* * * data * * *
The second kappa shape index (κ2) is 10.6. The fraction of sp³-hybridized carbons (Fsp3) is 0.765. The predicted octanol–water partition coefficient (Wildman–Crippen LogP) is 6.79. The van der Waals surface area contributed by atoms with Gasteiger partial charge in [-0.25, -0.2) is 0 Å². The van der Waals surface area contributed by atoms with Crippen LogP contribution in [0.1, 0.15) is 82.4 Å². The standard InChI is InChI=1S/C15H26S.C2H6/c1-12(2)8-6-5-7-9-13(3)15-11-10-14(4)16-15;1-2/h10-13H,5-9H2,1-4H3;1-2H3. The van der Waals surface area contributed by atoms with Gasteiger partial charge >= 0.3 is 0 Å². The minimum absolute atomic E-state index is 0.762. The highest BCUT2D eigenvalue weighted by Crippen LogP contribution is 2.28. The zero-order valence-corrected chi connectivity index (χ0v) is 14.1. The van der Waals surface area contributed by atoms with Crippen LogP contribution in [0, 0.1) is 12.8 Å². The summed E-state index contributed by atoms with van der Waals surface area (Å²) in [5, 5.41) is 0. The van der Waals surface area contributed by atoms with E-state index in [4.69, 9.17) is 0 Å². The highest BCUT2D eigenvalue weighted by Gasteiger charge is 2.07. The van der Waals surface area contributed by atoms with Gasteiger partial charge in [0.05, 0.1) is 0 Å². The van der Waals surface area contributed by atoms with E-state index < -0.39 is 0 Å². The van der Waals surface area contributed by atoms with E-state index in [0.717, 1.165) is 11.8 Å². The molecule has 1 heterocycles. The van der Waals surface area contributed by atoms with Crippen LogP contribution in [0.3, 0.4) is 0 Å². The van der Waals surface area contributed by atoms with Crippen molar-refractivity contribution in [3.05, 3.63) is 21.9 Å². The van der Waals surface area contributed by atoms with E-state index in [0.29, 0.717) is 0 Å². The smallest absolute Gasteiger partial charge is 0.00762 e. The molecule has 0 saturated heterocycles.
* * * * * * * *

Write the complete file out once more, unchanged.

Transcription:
The second kappa shape index (κ2) is 10.6. The fraction of sp³-hybridized carbons (Fsp3) is 0.765. The predicted octanol–water partition coefficient (Wildman–Crippen LogP) is 6.79. The van der Waals surface area contributed by atoms with Gasteiger partial charge in [-0.25, -0.2) is 0 Å². The van der Waals surface area contributed by atoms with Crippen LogP contribution in [0.1, 0.15) is 82.4 Å². The standard InChI is InChI=1S/C15H26S.C2H6/c1-12(2)8-6-5-7-9-13(3)15-11-10-14(4)16-15;1-2/h10-13H,5-9H2,1-4H3;1-2H3. The van der Waals surface area contributed by atoms with Gasteiger partial charge >= 0.3 is 0 Å². The minimum absolute atomic E-state index is 0.762. The highest BCUT2D eigenvalue weighted by Crippen LogP contribution is 2.28. The zero-order valence-corrected chi connectivity index (χ0v) is 14.1. The van der Waals surface area contributed by atoms with Crippen LogP contribution in [0, 0.1) is 12.8 Å². The summed E-state index contributed by atoms with van der Waals surface area (Å²) in [5, 5.41) is 0. The van der Waals surface area contributed by atoms with E-state index in [4.69, 9.17) is 0 Å². The highest BCUT2D eigenvalue weighted by Gasteiger charge is 2.07. The van der Waals surface area contributed by atoms with Gasteiger partial charge in [0.05, 0.1) is 0 Å². The van der Waals surface area contributed by atoms with E-state index < -0.39 is 0 Å². The van der Waals surface area contributed by atoms with E-state index in [0.717, 1.165) is 11.8 Å². The molecule has 1 heterocycles. The van der Waals surface area contributed by atoms with Crippen LogP contribution in [0.3, 0.4) is 0 Å². The van der Waals surface area contributed by atoms with Crippen molar-refractivity contribution in [3.05, 3.63) is 21.9 Å². The van der Waals surface area contributed by atoms with E-state index in [0.29, 0.717) is 0 Å². The smallest absolute Gasteiger partial charge is 0.00762 e. The molecule has 0 saturated heterocycles.